In ancient Egypt, lettuce was sacred to the fertility god Min and considered to be a powerful aphrodisiac. A nice row of cos-type lettuces features on an Egyptian wall relief dating back to about 4500 BCE. Min has obviously sampled his own produce!

The Romans, by contrast, believed that lettuce promoted morality, temperance and chastity!

Endive (Cichorium endivia) is an annual or biennial with deeply cut leaves. It is sometimes called curly endive and frisée in the UK and is known in the USA as Chicory and in France as chicorée frisée. Beware - there are also frizzy lettuce varieties such as Salad Bowl. On the market stall it is difficult to distinguish curly endive from lettuce just by looking at it. I find endive rather tough going, personally, and I'll stick with Salad Bowl.

The flowers of a chicory that was part of a salad mix.
Knowing what to expect when it bolted, we left it to flower.
It was a good three weeks ahead of the wild chicory that is now in flower all over the place.

Then there's chicory, cichorium intybus, a blue-flowered European native perennial known in France as endive and often sold as blanched buds called chicons or witloof. Easy to remember, yes? Radicchio is an Italian chicory with many colourful varieties. Radicchio and frisée frequently turn up in supermarket mixed salads, probably because they do not crush as easily as the more tender lettuces. Chicory is one of the "bitter herbs" that form part of the Passover meal.

Friday 6 July 2012

Stitched up

Yesterday I harvested our crop of "Jermor" shallots, which survived minus 20 Centigrade this winter apparently unharmed, in fact quite an improvement on last year. Shallots make wonderful sauces. For those who love onion gravy (British cuisine at its best) there just ain't no onion gravy like shallot gravy. Shallots are a relatively unusual vegetable in the UK and therefore expensive - hence an ideal vegetable to grow on allotments (as opposed to cabbage, cabbage, cabbage). I've grown Jermor for about ten years, first on the allotment in Leeds and then in the potager in France, plus a few in the flower border, where the spout of blue-green leaves is spectacular.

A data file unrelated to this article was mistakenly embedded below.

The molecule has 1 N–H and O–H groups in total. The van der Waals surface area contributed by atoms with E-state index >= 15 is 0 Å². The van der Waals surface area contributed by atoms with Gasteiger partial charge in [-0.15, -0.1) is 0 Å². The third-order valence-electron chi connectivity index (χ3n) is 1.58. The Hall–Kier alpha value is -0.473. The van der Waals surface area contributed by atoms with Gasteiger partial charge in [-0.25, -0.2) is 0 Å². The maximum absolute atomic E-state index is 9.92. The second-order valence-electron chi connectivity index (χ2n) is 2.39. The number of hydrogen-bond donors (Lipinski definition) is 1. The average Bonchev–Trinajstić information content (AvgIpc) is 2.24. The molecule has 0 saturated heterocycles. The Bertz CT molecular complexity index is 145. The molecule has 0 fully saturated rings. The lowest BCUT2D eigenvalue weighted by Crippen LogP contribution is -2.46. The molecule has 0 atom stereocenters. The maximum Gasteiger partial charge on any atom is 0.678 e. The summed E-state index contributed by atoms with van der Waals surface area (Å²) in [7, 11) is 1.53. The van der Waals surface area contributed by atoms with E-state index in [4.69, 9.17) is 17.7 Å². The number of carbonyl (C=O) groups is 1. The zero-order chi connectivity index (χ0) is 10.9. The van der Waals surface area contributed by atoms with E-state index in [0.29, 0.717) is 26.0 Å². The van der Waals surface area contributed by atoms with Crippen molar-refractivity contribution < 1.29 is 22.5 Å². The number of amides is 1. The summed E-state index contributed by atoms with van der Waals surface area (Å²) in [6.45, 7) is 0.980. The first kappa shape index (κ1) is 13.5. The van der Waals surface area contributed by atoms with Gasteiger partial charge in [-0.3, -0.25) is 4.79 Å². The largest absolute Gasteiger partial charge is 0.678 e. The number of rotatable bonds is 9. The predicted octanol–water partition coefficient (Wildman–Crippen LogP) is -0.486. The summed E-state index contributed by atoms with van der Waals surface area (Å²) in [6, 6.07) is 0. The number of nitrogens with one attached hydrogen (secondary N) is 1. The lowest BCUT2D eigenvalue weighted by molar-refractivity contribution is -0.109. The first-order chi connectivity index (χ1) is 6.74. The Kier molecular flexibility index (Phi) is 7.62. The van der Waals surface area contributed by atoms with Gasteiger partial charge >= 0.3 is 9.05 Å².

Jermor is a French demi-longue variety, which is to say a good bulb is flask-shaped, rather like an Orangina bottle in miniature. There are also cuisse de poulet (chicken thigh) and ronde (round) shallots, with golden or red skins. I am also growing Red Sun, a round red-skinned Dutch variety, planted in Spring and not a long way behind the Jermor. I've tried growing shallots from seed, but sets (baby shallots) are much more reliable. Wherever you buy them, France, England, Germany, Holland... Jermor sets are produced in France and Red Sun are Dutch in origin.

What a pleasure it is to see shallots, onions and garlic standing on lovely healthy roots. Our allotment soil, used by generations of gardeners since 1896, was contaminated by the spores of onion white rot. This fungus destroys the roots and base of the bulb, causing it to go brown, soft and slimy. Sometimes over 80% of the crop would be affected and unusable, and some of our fellow allotmenteers gave up growing onions because of it. The first signs of attack is drooping, flaccid leaves. When you pull up the bulb you can often see white fungal fluff around the base. The spores can live in the soil for at least 20 years, so we don't want it! The only thing we can do to prevent contamination is to buy authentic high-quality sets - never plant shallots or garlic from the supermarket shelf!

The harvest is now drying on recycled bread delivery trays in the hangar (out of the rain). Some - the smallest and the less attractive - will be turned immediately into shallot confiture, the recipe for which I blogged about here. The most unusual specimen is a pair of rather spindly bulbs from the edge of the bed stitched together by a stolon of couch grass (twitch grass) or I should be calling it chiendent.

Why we don't like Couch Grass
The silica tipped business end of Couch roots.